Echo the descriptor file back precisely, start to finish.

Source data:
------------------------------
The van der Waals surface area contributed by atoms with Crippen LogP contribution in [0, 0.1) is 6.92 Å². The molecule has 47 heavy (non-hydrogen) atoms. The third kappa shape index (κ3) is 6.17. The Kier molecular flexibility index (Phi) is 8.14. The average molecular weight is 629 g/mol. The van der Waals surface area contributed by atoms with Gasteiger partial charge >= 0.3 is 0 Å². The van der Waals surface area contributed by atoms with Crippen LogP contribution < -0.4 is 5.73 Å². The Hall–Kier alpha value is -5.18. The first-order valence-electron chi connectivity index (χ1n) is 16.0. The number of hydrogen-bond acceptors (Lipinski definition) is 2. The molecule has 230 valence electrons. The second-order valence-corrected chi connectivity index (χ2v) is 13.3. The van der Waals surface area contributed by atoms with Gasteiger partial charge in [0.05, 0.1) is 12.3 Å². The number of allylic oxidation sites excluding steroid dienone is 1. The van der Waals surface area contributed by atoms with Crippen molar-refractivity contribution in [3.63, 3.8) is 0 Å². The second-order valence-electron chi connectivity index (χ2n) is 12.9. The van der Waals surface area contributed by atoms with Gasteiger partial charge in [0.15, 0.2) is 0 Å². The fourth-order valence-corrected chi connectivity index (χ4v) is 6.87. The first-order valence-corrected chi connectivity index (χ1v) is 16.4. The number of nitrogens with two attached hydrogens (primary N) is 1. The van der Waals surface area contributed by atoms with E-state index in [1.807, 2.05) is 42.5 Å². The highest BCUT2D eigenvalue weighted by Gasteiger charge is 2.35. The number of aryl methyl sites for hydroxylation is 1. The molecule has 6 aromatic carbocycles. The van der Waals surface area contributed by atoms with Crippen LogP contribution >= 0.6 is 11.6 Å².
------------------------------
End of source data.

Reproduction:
The van der Waals surface area contributed by atoms with Crippen LogP contribution in [0, 0.1) is 6.92 Å². The molecule has 47 heavy (non-hydrogen) atoms. The third kappa shape index (κ3) is 6.17. The Kier molecular flexibility index (Phi) is 8.14. The average molecular weight is 629 g/mol. The van der Waals surface area contributed by atoms with Gasteiger partial charge >= 0.3 is 0 Å². The van der Waals surface area contributed by atoms with Crippen LogP contribution < -0.4 is 5.73 Å². The Hall–Kier alpha value is -5.18. The first-order valence-electron chi connectivity index (χ1n) is 16.0. The number of hydrogen-bond acceptors (Lipinski definition) is 2. The molecule has 230 valence electrons. The second-order valence-corrected chi connectivity index (χ2v) is 13.3. The van der Waals surface area contributed by atoms with Gasteiger partial charge in [0.05, 0.1) is 12.3 Å². The number of allylic oxidation sites excluding steroid dienone is 1. The van der Waals surface area contributed by atoms with Crippen molar-refractivity contribution in [3.63, 3.8) is 0 Å². The second-order valence-electron chi connectivity index (χ2n) is 12.9. The van der Waals surface area contributed by atoms with Gasteiger partial charge in [0.15, 0.2) is 0 Å². The fourth-order valence-corrected chi connectivity index (χ4v) is 6.87. The first-order valence-corrected chi connectivity index (χ1v) is 16.4. The number of nitrogens with two attached hydrogens (primary N) is 1. The van der Waals surface area contributed by atoms with E-state index in [1.807, 2.05) is 42.5 Å². The highest BCUT2D eigenvalue weighted by Gasteiger charge is 2.35. The number of aryl methyl sites for hydroxylation is 1. The molecule has 6 aromatic carbocycles. The van der Waals surface area contributed by atoms with Crippen LogP contribution >= 0.6 is 11.6 Å².